Something I really enjoy is taking cheap foods and making them look fancy, which is why I really like stuffed veggies. Stuffed cabbage is one of my favorites. My mom never really made stuffed cabbage, but we would often have stuffed cabbage for our school lunches, which I would relish. That was one of their specialties, chewy cabbage leaves in a delicious soupy sweet and sour tomato sauce. I salivate just thinking about them.
When I tried learning how to make stuffed cabbage myself, I learned that most recipes call for tomato juice or V8 or something else of the sort that is expensive round these parts, so I figured out how to make it with just watered down tomato paste and spices. I put together a recipe that is processed food free, with refined sugar free alternatives, and is egg free as well.
But I'll be honest, as much as I love stuffed cabbage, cabbage that hasn't been made into sauerkraut doesn't really agree with me, so I try avoid having too much cabbage. Since I have an abundance of wild greens near me, I like to stuff those instead, reminiscent of stuffed cabbage, and they taste very similar, and are more digestible, not to mention cheaper. The greens I tend to use the most for these are giant mallow leaves, as well as their cousin, hollyhocks, a commonly cultivated but also often wild plant.
I've included all variations in this recipe- with cabbage or with wild greens, with sugar or without, and with rice or with alternatives. Whichever version you decide to go with, you won't be disappointed.
1-2 heads of cabbage or a bunch of mallow or hollyhock leaves
1 cup of sauerkraut (I use homemade sauerkraut, but you can use store bought)
2 cups parboiled rice or quinoa, or grated potatoes or carrots or sweet potatoes
3/4 cup ground flax or 2 eggs
4 1/4 cup ground beef, ground chicken, ground turkey, ground pork, or a mix (roughly 2 pounds of meat)
3/4 cup tomato paste
1 tablespoon honey or sugar or any other sweetener
2 cups tomato paste
5 cups water
3 tablespoons honey
1/4 cup lemon juice
1 tablespoon oregano
1 teaspoon garlic
1/4 teaspoon pepper
1 1/2 teaspoons salt
1. If using cabbage, freeze the whole head(s) of cabbage and then defrost, or boil the heads of cabbage. This softens them to make them pliable. If using mallow or hollyhock leaves, pour boiling water over them to soften them first, or freeze them and then defrost. Once prepared, if using cabbage, cut off the thickest part of the rib of the cabbage to make it more flexible, and cut off the stems of the mallow/hollyhocks.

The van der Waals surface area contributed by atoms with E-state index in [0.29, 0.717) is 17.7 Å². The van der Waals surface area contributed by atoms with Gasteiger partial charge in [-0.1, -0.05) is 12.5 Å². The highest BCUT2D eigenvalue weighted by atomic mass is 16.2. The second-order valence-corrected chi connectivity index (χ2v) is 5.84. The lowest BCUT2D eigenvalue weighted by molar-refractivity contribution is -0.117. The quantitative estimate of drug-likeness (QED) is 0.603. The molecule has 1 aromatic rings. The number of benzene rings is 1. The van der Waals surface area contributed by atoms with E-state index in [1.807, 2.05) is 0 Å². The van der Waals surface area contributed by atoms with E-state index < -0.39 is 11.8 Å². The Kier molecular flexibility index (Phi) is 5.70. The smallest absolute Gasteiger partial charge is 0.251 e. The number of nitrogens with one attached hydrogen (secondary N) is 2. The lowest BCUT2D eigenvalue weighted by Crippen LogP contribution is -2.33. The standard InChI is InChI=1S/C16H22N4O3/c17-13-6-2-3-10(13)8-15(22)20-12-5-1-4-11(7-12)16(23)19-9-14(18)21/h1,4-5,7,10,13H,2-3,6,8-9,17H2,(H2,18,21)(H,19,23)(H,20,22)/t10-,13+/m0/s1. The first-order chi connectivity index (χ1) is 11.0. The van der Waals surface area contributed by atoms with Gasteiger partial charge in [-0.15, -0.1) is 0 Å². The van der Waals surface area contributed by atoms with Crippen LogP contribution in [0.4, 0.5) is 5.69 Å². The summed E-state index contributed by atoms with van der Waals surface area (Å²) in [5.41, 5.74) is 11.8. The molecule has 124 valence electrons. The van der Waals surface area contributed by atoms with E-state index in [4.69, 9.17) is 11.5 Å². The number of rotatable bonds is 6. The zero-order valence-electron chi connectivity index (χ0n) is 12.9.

2. Chop the onion for the filling, and cook the rice or quinoa if using. Cook them with just enough water that they are a drop soft but have a decent amount of crunch left in them.
3. Add the rest of the filling ingredients.
4. Stuff the leaves the same way as you would stuffed grape leaves. See this post for a step by step tutorial on how to roll and stuff them. But if you don't mind without the pictures... Lay the leaf, vein side up on a plate, or if using cabbage, vein side down, with the bottom facing you. Place an oval of filling along the bottom edge of the leaf, but not all the way to the sides. Fold the sides over onto the filling, then roll the leaf and filling from the bottom towards the top. Don't fill too tightly or too losely.
5. Place a few slices of raw potatoes along the bottom of a pot so the entire thing is covered.
6. Place the rolled stuffed cabbage, seam side down, along the edges of the pot. Add more and more of them, going in a circle, until the entire edge of the pot is filled with them, and then fill the center. You want it tightly packed so they don't loosen up and come apart. If needed, you can make a second row.
P.S. I know you can see that the pot in the picture is "dirty". I rendered chicken fat in my cast iron pot, and saw no need to take out the bits of chicken skin cracklings before making these stuffed mallow leaves- they just enhance the flavor, and why waste the water when the skin being there doesn't hurt a thing?
7. Mix all the ingredients for the sauce. You can add extra sweetener or lemon if you want, or increase the amount of spices.
8. Place sliced potatoes on top of the stuffed cabbage/greens to hold them down and stop them from floating up. If you have a ceramic plate that fits inside the pot and can be put directly onto the stuffed leaves that is even better. Because I have an oval pot and my plate is round, I put potatoes along the sides and the plate in the middle it worked.
9. Pour the sauce over the stuffed cabbage/greens so the entire thing is covered.
10. Cover, and bring to a boil, then simmer for an hour to an hour and a half, until the meat is all cooked and the rice/quinoa/carrots/potatoes/sweet potatoes are soft.
11. Serve with sauce. I recommend these over rice or mashed potatoes, but you can certainly have them plain as well.
Variation: I've made a similar dish with rice and red lentils in the filling, without any ground beef, and possibly held together with an egg, but I'm not sure.. I don't have an exact recipe, but it came out superb as well, so feel free to play around if you're vegetarian. (That's the above picture, inside a hollyhock leaf.)
Are you a fan of stuffed cabbage? Are yours sweet and sour? Or more savory? Do you put rice in your? Or do you make yours grain free?
Ever seen/picked/used large mallow? Ever heard of hollyhock leaves? Ever stuff them?
Does this look like a recipe you'd try? If so, which version?
Linking up to Real Food Wednesday and Allergy Free Wednesday